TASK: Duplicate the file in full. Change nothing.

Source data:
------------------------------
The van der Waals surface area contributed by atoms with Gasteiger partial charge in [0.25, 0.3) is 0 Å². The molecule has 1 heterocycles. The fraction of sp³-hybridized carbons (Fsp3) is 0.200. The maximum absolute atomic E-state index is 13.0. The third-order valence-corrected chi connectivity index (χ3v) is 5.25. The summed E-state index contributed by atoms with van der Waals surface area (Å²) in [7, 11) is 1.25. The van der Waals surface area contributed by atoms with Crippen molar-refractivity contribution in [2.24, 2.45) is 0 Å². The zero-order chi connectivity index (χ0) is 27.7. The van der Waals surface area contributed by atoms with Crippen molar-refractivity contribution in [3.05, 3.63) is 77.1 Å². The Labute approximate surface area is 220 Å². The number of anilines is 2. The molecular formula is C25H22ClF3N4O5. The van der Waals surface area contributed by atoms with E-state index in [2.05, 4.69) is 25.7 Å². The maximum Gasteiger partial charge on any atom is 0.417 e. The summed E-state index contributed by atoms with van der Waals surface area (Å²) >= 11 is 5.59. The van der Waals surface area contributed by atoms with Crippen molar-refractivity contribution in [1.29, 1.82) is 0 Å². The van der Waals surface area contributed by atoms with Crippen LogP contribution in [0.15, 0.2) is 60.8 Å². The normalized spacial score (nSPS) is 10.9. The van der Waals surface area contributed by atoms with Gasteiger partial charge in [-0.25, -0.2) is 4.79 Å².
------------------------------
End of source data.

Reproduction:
The van der Waals surface area contributed by atoms with Gasteiger partial charge in [0.25, 0.3) is 0 Å². The molecule has 1 heterocycles. The fraction of sp³-hybridized carbons (Fsp3) is 0.200. The maximum absolute atomic E-state index is 13.0. The third-order valence-corrected chi connectivity index (χ3v) is 5.25. The summed E-state index contributed by atoms with van der Waals surface area (Å²) in [7, 11) is 1.25. The van der Waals surface area contributed by atoms with Crippen molar-refractivity contribution in [2.24, 2.45) is 0 Å². The zero-order chi connectivity index (χ0) is 27.7. The van der Waals surface area contributed by atoms with Crippen molar-refractivity contribution in [3.05, 3.63) is 77.1 Å². The Labute approximate surface area is 220 Å². The number of anilines is 2. The molecular formula is C25H22ClF3N4O5. The van der Waals surface area contributed by atoms with E-state index in [2.05, 4.69) is 25.7 Å². The maximum Gasteiger partial charge on any atom is 0.417 e. The summed E-state index contributed by atoms with van der Waals surface area (Å²) >= 11 is 5.59. The van der Waals surface area contributed by atoms with Crippen molar-refractivity contribution in [1.29, 1.82) is 0 Å². The van der Waals surface area contributed by atoms with Crippen LogP contribution in [0.15, 0.2) is 60.8 Å². The normalized spacial score (nSPS) is 10.9. The van der Waals surface area contributed by atoms with Gasteiger partial charge in [-0.25, -0.2) is 4.79 Å².